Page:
A Fresh Assessment of Kantideva in The Light of Newly Discovered Coins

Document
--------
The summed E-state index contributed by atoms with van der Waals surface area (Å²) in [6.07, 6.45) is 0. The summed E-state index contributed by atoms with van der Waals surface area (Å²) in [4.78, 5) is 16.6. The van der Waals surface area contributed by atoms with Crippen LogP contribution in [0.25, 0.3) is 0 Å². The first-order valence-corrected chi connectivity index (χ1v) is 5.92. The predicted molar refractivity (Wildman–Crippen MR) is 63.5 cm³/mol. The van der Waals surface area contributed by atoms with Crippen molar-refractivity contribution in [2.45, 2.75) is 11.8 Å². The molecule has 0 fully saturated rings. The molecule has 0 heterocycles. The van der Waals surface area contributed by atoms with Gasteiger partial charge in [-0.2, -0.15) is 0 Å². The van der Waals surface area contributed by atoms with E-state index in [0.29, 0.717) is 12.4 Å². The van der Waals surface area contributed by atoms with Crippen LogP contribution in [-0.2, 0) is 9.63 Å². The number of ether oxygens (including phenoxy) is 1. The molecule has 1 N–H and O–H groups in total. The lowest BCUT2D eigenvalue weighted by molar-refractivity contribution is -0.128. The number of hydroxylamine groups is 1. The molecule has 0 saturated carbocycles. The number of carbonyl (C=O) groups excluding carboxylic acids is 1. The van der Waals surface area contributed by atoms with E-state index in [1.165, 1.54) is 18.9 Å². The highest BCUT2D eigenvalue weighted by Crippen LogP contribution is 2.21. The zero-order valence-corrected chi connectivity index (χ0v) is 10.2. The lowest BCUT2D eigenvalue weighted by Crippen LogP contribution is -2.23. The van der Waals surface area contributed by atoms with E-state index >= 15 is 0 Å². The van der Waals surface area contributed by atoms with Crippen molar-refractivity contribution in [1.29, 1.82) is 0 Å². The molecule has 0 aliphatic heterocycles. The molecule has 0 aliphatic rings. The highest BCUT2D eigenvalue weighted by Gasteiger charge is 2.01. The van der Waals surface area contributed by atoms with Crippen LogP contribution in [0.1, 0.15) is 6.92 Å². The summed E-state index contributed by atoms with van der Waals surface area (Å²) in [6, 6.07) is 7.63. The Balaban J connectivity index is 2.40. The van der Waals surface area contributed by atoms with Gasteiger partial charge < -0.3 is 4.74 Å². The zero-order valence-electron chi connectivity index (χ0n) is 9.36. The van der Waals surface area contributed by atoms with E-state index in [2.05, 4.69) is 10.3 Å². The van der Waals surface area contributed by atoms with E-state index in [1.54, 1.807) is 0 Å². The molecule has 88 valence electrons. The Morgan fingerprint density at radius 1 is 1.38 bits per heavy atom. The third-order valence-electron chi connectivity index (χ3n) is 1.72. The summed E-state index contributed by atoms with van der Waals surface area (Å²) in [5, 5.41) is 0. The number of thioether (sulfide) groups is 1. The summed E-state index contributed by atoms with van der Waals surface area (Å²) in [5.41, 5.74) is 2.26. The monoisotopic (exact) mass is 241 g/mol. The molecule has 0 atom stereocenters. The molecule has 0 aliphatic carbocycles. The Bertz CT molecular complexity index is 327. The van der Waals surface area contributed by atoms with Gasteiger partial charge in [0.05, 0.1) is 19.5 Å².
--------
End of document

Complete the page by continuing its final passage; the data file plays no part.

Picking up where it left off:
This paper provides a historical narrative of three recently discovered silver coins which indicate that Kantidatta was a name of a king who issued these coins. A copper plate was discovered in 1920, in an old temple in Chittagong and now it is preserved in the Bangladesh National Museum. This record disclosed the name of a king Kantideva who ruled Harikela kingdom. The inscription also reports that the name of his grandfather was Bhadradatta and his father’s name was Dhanadatta. So, it clearly indicates that king Kantideva was a member of a Datta family. The inscription and these coins have been discovered almost in the same region. The script of the coins and the inscription are almost from the same period from paleographic point of view. On the basis of the coins and inscription, it is our assumption that Kantidatta and Kantideva was the same person who had issued these coins and inscription. The inscription also reports that king Kantideva, his father and grandfather were Buddhists. But the coins bear the bull, trident and the crescent symbols which are related to the Saiva cult. At the same time, the seal of the inscription bears ‘a seated lion in a temple and two snakes’ symbols. The causes of affixing to all these composite symbols in the inscription and the coins have been critically discussed in this paper and the history of Kantideva has been reviewed on the basis of the above noted sources.

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